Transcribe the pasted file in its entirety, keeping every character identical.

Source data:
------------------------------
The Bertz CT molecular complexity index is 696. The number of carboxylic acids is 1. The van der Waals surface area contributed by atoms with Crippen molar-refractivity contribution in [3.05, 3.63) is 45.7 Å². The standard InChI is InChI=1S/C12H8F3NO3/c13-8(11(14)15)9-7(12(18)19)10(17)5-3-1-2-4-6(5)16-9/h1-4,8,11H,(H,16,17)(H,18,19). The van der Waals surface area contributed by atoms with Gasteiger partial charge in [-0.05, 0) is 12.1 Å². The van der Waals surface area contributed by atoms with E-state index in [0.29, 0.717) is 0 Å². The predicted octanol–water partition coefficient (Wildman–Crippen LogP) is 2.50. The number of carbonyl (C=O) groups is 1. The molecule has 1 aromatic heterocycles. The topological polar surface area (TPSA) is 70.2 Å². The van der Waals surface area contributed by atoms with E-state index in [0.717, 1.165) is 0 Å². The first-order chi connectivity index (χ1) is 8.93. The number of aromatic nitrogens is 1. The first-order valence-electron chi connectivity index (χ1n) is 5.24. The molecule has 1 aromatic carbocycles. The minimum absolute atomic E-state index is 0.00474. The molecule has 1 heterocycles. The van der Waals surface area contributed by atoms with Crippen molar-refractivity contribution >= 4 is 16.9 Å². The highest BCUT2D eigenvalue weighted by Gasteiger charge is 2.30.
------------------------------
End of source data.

The Bertz CT molecular complexity index is 696. The number of carboxylic acids is 1. The van der Waals surface area contributed by atoms with Crippen molar-refractivity contribution in [3.05, 3.63) is 45.7 Å². The standard InChI is InChI=1S/C12H8F3NO3/c13-8(11(14)15)9-7(12(18)19)10(17)5-3-1-2-4-6(5)16-9/h1-4,8,11H,(H,16,17)(H,18,19). The van der Waals surface area contributed by atoms with Gasteiger partial charge in [-0.05, 0) is 12.1 Å². The van der Waals surface area contributed by atoms with E-state index in [0.29, 0.717) is 0 Å². The predicted octanol–water partition coefficient (Wildman–Crippen LogP) is 2.50. The number of carbonyl (C=O) groups is 1. The molecule has 1 aromatic heterocycles. The topological polar surface area (TPSA) is 70.2 Å². The van der Waals surface area contributed by atoms with E-state index in [0.717, 1.165) is 0 Å². The first-order chi connectivity index (χ1) is 8.93. The number of aromatic nitrogens is 1. The first-order valence-electron chi connectivity index (χ1n) is 5.24. The molecule has 1 aromatic carbocycles. The minimum absolute atomic E-state index is 0.00474. The molecule has 1 heterocycles. The van der Waals surface area contributed by atoms with Crippen molar-refractivity contribution >= 4 is 16.9 Å². The highest BCUT2D eigenvalue weighted by Gasteiger charge is 2.30.